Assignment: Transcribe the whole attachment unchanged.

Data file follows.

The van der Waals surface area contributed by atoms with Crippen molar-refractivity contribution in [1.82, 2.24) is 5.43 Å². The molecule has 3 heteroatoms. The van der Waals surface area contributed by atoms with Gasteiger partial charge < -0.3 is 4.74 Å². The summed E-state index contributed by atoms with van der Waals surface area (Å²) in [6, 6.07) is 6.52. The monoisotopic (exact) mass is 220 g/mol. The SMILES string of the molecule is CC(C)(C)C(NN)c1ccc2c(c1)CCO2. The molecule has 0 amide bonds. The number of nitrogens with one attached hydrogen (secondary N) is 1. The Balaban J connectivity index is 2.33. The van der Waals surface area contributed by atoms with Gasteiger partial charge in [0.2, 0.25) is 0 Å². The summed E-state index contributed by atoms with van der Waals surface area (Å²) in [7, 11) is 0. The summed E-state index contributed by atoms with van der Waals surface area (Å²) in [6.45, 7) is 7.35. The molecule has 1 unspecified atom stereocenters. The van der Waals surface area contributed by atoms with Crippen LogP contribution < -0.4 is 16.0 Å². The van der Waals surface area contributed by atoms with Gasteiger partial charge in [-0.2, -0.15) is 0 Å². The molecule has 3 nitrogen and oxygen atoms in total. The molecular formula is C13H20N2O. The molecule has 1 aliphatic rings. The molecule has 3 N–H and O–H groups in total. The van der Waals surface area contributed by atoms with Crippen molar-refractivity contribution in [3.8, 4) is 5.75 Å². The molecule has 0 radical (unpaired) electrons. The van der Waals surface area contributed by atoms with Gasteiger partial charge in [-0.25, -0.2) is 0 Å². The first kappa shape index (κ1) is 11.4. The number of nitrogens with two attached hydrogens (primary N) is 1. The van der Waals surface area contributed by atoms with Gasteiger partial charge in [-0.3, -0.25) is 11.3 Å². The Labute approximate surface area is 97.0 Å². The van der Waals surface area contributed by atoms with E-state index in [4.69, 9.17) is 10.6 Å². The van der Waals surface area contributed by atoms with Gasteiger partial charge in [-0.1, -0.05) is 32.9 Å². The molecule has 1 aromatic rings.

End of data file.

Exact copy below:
The van der Waals surface area contributed by atoms with Crippen molar-refractivity contribution in [1.82, 2.24) is 5.43 Å². The molecule has 3 heteroatoms. The van der Waals surface area contributed by atoms with Gasteiger partial charge < -0.3 is 4.74 Å². The summed E-state index contributed by atoms with van der Waals surface area (Å²) in [6, 6.07) is 6.52. The monoisotopic (exact) mass is 220 g/mol. The SMILES string of the molecule is CC(C)(C)C(NN)c1ccc2c(c1)CCO2. The molecule has 0 amide bonds. The number of nitrogens with one attached hydrogen (secondary N) is 1. The Balaban J connectivity index is 2.33. The van der Waals surface area contributed by atoms with Gasteiger partial charge in [0.2, 0.25) is 0 Å². The summed E-state index contributed by atoms with van der Waals surface area (Å²) in [7, 11) is 0. The summed E-state index contributed by atoms with van der Waals surface area (Å²) in [6.45, 7) is 7.35. The molecule has 1 unspecified atom stereocenters. The van der Waals surface area contributed by atoms with Crippen LogP contribution < -0.4 is 16.0 Å². The van der Waals surface area contributed by atoms with Gasteiger partial charge in [-0.2, -0.15) is 0 Å². The molecule has 3 nitrogen and oxygen atoms in total. The molecular formula is C13H20N2O. The molecule has 1 aliphatic rings. The molecule has 3 N–H and O–H groups in total. The van der Waals surface area contributed by atoms with Crippen molar-refractivity contribution in [3.8, 4) is 5.75 Å². The molecule has 0 radical (unpaired) electrons. The van der Waals surface area contributed by atoms with Gasteiger partial charge in [-0.25, -0.2) is 0 Å². The first kappa shape index (κ1) is 11.4. The number of nitrogens with two attached hydrogens (primary N) is 1. The van der Waals surface area contributed by atoms with Gasteiger partial charge in [-0.3, -0.25) is 11.3 Å². The Labute approximate surface area is 97.0 Å². The van der Waals surface area contributed by atoms with E-state index in [4.69, 9.17) is 10.6 Å². The van der Waals surface area contributed by atoms with Gasteiger partial charge in [-0.1, -0.05) is 32.9 Å². The molecule has 1 aromatic rings.